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  • L.C. Getz

The Forgotten Sacrament.

In recent weeks, I’ve heard of several Christian couples in different churches who have gotten to the point of divorce in their relationship. Although these couples are no longer together, they have remained active members in their respective churches. They continue to partake in the sacrament of Holy Communion, and claim to be followers of Jesus Christ. In this day and age, divorce has become a societal normality, but does divorce belong in the Church? I would argue that it absolutely does not ; so much so that I would advocate members departing from and speaking out against any congregation that allows divorcee congregants to remain and partake of Holy things. Does this sound excessive? It shouldn’t, and here's why: Marriage in the Church has always been a significant thing. Some say it is a sacrament, some say that it is a representation, but in either case, marriage has always been treated with the utmost care and respect in the Church. Marriage is the place where procreation takes place and allows the Church to grow in both a physical and spiritual way. In the same way that we are required to prohibit homosexual unions in the Church (since they are not Christ ordained), we are equally required to prohibit divorce in the Church (because it is a obliteration of something that is Christ ordained). Those who decide to get divorced for reasons other than abuse and/or infidelity should be removed from the church community—at least until they have mended their broken marriage. This statement comes off as sounding terribly harsh, but destruction of holy things will always have severe consequences, whether or not other people get involved. We should try and mend the broken instead of abandoning it. This is not man's rule, it is Christ’s rule, and true Christians are obligated to follow it.

The allowance of divorce in the Church should be abolished, because it is a represents an impossible abomination. In the Holy bond between Christ and His Bride there can be no divorce. Were that to happen, the Church would cease to exist, and Christ has proclaimed that this shall not happen (Matthew 16:18). It is the desire and command of Christ that Christian couples remain together. Even though Christ and His Church have had great trials and tribulations throughout history, we have never been divorced from each other. He has loved us eternally and will love us to the end of the age.

Besides the obvious theological reasons for prohibiting divorce in a Christian community, there are many practical ones as well. For one, it prevents scandal and gossip from running rampant in the community of believers. When something as shocking as a divorce occurs, it becomes a point of secret conversation and sideways glances. People may feel the need to choose sides (further dividing the community even further) or to get involved in a matter that is not their own. Divorce is like a rotten apple ruining everything it touches. To leave the problem untended, other believers might begin to see divorce as an option for themselves—this is an unacceptable idea that needs to be nipped in the bud. Another practical reason is for the strength of the family and the development of the couple’s children. Family is a pillar of Christendom, and historically speaking, children do better when they are being raised in a two-parent home with a mother a father. They feel both spiritual and emotional security, and the example of their parents teaches them how to live in a holistically healthy relationship. Strong, united families were vital of the historic church and continue to be a vital part of Christ’s body. When the family crumbles, devoutness is weakened in every member of that family.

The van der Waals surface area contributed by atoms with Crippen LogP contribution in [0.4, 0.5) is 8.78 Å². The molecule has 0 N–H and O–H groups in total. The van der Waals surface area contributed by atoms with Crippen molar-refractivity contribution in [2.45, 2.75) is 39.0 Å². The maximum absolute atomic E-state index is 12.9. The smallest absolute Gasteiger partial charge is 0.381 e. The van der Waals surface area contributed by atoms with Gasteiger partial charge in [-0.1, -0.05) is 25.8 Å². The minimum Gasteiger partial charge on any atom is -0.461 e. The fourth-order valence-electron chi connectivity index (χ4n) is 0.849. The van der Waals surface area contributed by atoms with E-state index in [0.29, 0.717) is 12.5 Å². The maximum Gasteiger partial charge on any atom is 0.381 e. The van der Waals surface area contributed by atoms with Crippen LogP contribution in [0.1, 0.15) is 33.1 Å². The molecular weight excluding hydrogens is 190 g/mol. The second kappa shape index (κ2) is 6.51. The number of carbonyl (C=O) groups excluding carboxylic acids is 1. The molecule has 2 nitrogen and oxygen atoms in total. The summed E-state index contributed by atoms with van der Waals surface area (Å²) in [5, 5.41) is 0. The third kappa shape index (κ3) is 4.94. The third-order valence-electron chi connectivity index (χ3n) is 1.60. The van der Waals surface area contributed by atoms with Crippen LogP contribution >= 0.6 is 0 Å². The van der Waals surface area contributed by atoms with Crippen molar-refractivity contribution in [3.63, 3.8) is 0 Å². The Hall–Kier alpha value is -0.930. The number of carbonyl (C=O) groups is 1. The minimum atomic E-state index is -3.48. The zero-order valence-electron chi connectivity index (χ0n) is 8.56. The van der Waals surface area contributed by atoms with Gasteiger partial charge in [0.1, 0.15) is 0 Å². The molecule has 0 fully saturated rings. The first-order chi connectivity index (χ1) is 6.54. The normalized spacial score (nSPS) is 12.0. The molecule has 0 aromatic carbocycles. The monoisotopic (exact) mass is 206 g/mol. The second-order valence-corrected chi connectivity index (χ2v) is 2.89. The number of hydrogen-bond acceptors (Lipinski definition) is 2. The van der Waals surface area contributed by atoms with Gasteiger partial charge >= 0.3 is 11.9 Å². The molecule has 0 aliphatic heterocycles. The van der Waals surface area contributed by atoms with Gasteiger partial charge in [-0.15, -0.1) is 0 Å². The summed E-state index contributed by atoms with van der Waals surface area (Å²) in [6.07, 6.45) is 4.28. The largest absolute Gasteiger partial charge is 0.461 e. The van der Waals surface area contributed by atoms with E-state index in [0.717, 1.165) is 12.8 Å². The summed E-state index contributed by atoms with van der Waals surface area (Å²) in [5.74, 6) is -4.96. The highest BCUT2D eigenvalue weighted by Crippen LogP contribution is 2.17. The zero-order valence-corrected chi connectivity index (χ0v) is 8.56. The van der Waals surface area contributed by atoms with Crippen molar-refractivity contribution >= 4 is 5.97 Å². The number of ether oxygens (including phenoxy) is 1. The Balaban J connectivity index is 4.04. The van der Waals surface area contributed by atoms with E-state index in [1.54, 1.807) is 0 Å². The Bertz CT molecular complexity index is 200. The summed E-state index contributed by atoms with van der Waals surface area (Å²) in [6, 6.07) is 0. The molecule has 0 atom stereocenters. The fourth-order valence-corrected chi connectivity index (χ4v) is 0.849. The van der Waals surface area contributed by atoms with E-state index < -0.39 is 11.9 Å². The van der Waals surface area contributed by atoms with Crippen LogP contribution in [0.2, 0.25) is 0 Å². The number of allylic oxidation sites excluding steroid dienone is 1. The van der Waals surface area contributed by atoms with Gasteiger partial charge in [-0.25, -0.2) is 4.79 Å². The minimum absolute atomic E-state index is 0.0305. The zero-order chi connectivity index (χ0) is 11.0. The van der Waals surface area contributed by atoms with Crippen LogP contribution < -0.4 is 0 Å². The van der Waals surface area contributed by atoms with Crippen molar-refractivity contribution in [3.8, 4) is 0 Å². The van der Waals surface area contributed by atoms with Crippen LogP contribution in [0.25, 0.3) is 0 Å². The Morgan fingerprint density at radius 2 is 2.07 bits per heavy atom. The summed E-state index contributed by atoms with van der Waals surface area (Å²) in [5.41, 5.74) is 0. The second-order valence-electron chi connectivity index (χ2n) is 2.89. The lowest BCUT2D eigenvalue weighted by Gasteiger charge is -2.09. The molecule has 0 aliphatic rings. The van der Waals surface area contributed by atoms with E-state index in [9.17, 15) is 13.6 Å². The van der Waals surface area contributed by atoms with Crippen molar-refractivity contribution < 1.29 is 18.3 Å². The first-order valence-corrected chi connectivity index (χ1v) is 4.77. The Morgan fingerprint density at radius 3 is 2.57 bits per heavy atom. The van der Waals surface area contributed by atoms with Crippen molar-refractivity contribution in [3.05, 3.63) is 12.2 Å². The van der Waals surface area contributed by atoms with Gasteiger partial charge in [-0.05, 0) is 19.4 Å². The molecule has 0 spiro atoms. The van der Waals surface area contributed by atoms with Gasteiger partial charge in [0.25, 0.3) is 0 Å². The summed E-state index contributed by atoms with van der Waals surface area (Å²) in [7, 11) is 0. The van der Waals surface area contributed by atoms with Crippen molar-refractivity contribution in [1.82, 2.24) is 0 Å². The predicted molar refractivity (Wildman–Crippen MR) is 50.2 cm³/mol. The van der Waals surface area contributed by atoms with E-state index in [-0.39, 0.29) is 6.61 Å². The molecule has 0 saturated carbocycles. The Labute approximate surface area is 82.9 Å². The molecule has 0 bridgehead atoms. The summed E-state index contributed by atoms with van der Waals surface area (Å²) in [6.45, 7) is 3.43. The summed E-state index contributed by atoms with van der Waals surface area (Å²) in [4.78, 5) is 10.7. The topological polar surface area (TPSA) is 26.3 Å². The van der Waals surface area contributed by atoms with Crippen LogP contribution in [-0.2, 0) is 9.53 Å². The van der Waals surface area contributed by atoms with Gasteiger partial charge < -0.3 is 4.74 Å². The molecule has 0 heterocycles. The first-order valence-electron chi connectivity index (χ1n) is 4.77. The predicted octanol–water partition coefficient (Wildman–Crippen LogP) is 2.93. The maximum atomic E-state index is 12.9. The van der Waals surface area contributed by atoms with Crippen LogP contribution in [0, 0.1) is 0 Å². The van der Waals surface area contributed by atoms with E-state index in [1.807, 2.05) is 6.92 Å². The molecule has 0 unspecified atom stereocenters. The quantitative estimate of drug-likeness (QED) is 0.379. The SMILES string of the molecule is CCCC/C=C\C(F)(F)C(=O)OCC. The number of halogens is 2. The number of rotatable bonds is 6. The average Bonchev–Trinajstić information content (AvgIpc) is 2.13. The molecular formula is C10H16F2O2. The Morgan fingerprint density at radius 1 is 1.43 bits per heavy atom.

While it might sound like overkill to leave a church because they allow divorced couples to remain as members, it is the way true Christians should be thinking. This divorce predicament in the Church reminds me of an interesting verse—“Whoever claims to love God yet hates a brother or sister is a liar. For whoever does not love their brother and sister, whom they have seen, cannot love God, whom they have not seen” (1 John 4:20). I would ask the question, If someone claims to be the spiritual spouse of Christ, but rejects their earthly spouse, are they not a liar also? Bibilically, we cannot choose to leave our spouses as Christians, but we can choose to leave the church communities that allow divorce. Let that sink in, and do something about it. _____________________________________

“Some Pharisees came to him to test him. They asked, ‘Is it lawful for a man to divorce his wife for any and every reason?’ ‘Haven’t you read,’ he replied, ‘that at the beginning the Creator ‘made them male and female,’ and said, ‘For this reason a man will leave his father and mother and be united to his wife, and the two will become one flesh’? So they are no longer two, but one flesh. Therefore what God has joined together, let no one separate.’ ‘Why then,’ they asked, ‘did Moses command that a man give his wife a certificate of divorce and send her away?’ Jesus replied, ‘Moses permitted you to divorce your wives because your hearts were hard. But it was not this way from the beginning. I tell you that anyone who divorces his wife, except for sexual immorality, and marries another woman commits adultery.’ The disciples said to him, ‘If this is the situation between a husband and wife, it is better not to marry.’”

~Matthew 19: 3-10

“If a man and a woman marry in order to be companions on the journey from earth to heaven, then their union will bring great joy to themselves and to others.”

~St. John Chrysostom

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